This amazing truck is for sale. It’s nicknamed “El Burro” —dependable but not fast. Which is OK. There is nothing wrong with the truck mechanically. I just felt compelled to get a shiny, more powerful one, so the old Burro’s for sale.
It was built in 1988. Ronald Reagan was president. It was the year NASA scientist James Hansen testified before the House of Representatives that there was a strong “cause and effect relationship” between observed temperatures and human emissions into the atmosphere. It has a 4-cylinder 22re engine with, at the time of this writing, 299,000 miles on it.
The truck is special in the way of old, well-used machinery. Silent, solid and nearly alive. The air inside the cab smells like sun, dust and motor oil. The truck has what’s called a “60/40” bench seat. There’s a hole between the two seat pieces perfectly sized for a Nissan coffee mug. There’s also a mug holder screwed with a drywall screw into the console. There’s an old piece of teddy bear Cholla wedged between the inclinometer and the blue carpet behind the gear shift. This item reminds me of the Sonoran desert, where I became engaged to my wife.
The truck has smoker’s windows. The concept itself may leave you nonplussed, since people in Boulder don’t smoke (at least not cigarettes.) But the smoker’s window is crucial to those of us who prefer not to use air conditioning. The little swiveling triangle opens like a sail, channeling wind to cool the truck on a hot day or defog the windshield when it’s cold out.
I know every sound the truck makes. I know when it sounds wrong. A couple of years ago it was idling high as I drove through downtown Estes Park. I pulled into the Stanley Village shopping center, popped the hood, and saw that the idle arm spring had broken.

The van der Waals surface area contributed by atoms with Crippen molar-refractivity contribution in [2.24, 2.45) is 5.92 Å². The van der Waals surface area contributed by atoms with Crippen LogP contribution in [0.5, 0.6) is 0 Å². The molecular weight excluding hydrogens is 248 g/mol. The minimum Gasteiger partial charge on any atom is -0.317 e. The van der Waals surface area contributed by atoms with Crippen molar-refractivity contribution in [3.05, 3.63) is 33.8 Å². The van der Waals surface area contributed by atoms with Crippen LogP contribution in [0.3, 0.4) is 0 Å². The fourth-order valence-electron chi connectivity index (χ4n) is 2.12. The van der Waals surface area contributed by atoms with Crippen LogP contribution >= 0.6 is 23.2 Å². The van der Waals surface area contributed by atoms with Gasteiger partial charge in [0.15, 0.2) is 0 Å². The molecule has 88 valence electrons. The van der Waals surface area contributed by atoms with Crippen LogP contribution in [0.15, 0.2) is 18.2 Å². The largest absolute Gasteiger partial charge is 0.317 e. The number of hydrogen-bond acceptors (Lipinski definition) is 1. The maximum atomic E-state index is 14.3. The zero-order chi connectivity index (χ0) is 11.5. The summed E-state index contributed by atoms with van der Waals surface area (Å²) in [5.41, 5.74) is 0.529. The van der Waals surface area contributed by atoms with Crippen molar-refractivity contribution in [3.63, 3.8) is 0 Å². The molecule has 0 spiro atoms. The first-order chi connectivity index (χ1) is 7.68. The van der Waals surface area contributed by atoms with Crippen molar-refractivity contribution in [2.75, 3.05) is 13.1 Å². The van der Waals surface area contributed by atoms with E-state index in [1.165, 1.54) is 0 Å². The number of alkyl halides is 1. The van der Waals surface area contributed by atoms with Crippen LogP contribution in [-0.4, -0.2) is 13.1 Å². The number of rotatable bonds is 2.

It was a gorgeous, sunny winter day. The wind was blowing 40 miles per hour and the hood fluttered on its spindly little strut. Sometimes even a windy day isn’t bad from Stanley Village. From its parking lot, the entire Continental Divide sat like an invitation on the western horizon. The village’s quiet, necessary stores stood obediently by, their shingled facades faded by the mountain weather. They were not brands but categories: pet food, groceries, liquor, bakery, hardware.
I pulled a pair of pliers out of the glove compartment and twisted the old spring loose. The hardware store charged me $4.08 for a replacement, which I twisted back on with the hood threatening to come down on my head and the mountains sloughing their snow into clouds that blew across the park, refracting the sun’s last, low rays into rainbows in the afternoon sky.
I will enjoy my new truck. But it’s a fancy six-cylinder with a complex engine that requires sensors and professional diagnosis. Comfortable as it is, it will never beat the simple pleasure of El Burro. Of replacing a spring in the cold of a February day in a parking lot in the Colorado mountains, when time was more important than money and there was no shame in being old, or beat up.
If you’d like to buy into that, drop me a line.